The FDA compromised. Under the 1994 Food Labeling Guidance, the FDA said it would allow rBGH-free labels on dairy products, but only on the condition that the label also stated that there was “no significant difference” between milk produced using rBGH and milk produced without the hormone.

Not satisfied with the FDA’s ruling, rBGH-free dairies took Monsanto and the FDA to court. They won by proving that milk produced with rBGH is compositionally different than milk produced without the hormone.

But the courts and consumers could face a much higher climb when it comes to challenging the FDA on “GMO-free” labels. If the FDA heeds the call to finalize its 2001 guidance on voluntary labeling of GMOs, it could spell the end of GMO-free labeling. And that would leave consumers with no mandatory labeling, and no reliable voluntary labeling.

Here’s why. According to the FDA’s yet-to-be finalized 2001 guidance, “genetic modification” means the alteration of the genotype of a plant through the use of any technique, new or traditional. The word ‘modification,” says the FDA, covers a broad range of activities that could result in a change in the composition of food, including adding, deleting or altering hereditary traits.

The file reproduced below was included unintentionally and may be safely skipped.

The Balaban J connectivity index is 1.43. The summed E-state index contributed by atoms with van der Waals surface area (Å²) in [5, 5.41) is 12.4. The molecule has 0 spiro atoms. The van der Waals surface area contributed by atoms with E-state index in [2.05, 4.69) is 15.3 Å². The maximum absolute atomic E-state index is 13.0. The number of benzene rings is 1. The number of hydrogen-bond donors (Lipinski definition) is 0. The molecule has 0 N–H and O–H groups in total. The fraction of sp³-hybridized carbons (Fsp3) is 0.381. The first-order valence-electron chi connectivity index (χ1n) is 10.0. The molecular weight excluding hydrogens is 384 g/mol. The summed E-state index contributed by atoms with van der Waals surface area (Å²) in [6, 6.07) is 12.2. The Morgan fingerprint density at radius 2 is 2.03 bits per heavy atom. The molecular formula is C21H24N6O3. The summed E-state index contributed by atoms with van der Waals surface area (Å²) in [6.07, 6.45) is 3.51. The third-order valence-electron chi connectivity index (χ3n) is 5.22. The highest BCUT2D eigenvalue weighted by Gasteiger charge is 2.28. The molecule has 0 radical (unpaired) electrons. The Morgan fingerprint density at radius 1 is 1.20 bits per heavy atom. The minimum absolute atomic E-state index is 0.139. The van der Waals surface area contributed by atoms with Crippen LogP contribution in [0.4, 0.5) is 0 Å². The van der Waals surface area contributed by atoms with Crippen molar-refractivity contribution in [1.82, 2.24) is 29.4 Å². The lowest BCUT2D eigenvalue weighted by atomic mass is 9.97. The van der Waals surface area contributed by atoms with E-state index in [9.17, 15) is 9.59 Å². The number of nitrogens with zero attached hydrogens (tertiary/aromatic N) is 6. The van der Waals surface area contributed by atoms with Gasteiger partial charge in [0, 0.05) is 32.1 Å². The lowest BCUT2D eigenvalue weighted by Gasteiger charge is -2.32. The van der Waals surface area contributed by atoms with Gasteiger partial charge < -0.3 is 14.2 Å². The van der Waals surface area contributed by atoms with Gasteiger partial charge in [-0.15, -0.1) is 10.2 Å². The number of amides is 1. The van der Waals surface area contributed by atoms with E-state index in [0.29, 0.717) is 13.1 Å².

Under those guidelines, most, if not all, cultivated crops have been genetically modified – though not necessarily through bioengineering technology. So, by the FDA’s reasoning, any label that includes the word “modified” – as in “not genetically modified” or “GMO-free” – is technically inaccurate, unless used clearly in a context that refers to bioengineering technology. Moreover, the term “GMO free” may be misleading on most foods, according to the FDA, because most foods do not contain organisms (seeds and foods like yogurt that contain microorganisms are exceptions). Again, by that reasoning, it would likely be misleading to suggest that a food that ordinarily would not contain entire “organisms” is “organism-free.”